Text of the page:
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Environment: Creating a Montessori environment does not require name brand materials. Most of the materials can be created by an adult. The Practical Life activities can be made out of recycled items around the environment. Spray bottles, from cleaning supplies or hair products, can be cleaned out and used for different activities. Using the child's own clothing to practice how to zip a coat or button a shirt is beneficial to learn how to dress oneself. Old cut up rags or t-shirts make great cleaning towels for a young child. Keeping cleaning supplies (towels, washing window activity or mops/brooms) close to where the adult cleaning supplies are kept gives the child a sense of inclusion. The child will feel like the environment also belongs to them while making the materials accessible to the child. There is no need to buy an extra shelf! Just keep in mind that the child needs to be able to reach the materials independently, so keep them at eye level (this can be on a low shelf or nice basket on the floor). Use nature and the outside world as much as possible to provide lessons for children. Nature walks can be very informative discussing items that are living versus nonliving, discovering new plants or listening to the difference between bird's chirps. Follow the child's interest and find materials/objects around the environment that can educate and feed into the particular topic.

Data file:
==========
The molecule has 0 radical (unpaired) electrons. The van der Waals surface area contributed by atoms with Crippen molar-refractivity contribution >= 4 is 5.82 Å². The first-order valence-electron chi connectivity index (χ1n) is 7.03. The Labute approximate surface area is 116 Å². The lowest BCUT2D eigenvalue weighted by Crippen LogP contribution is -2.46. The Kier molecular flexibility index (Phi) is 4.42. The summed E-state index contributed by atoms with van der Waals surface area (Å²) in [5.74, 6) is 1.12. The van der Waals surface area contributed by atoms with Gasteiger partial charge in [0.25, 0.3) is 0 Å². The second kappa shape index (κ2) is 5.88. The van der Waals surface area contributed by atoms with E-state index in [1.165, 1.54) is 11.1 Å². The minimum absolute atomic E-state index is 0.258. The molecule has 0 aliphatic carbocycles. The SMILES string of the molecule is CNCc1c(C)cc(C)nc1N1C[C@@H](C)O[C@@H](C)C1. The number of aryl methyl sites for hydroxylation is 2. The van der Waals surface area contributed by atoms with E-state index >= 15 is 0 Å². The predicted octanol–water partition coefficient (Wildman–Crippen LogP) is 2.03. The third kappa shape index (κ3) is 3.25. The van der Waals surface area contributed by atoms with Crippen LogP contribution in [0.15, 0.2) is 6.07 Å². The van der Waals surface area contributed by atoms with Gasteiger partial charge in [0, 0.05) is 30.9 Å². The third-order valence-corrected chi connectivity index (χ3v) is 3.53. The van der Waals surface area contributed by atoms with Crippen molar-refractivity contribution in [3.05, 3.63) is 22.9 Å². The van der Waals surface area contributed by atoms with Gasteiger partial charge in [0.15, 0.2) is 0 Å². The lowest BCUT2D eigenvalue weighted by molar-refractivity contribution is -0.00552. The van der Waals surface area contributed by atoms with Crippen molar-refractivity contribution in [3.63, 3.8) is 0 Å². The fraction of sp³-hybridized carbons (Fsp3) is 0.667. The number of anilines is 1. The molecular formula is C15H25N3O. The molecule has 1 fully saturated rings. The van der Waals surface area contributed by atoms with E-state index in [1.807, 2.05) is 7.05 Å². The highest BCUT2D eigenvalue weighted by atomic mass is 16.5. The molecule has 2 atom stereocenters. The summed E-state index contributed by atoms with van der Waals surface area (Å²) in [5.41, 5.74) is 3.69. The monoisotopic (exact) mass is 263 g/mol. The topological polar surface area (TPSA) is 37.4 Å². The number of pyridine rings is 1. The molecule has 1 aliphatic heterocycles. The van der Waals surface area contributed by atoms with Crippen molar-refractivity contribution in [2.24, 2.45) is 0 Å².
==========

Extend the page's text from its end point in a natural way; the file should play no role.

Outside Resources: There are many free Montessori materials online that can be printed out and used in different environments. Also, local libraries not only provide books but often times have free programs for children. Child librarians are typically happy to help if you ask questions about specific topics.
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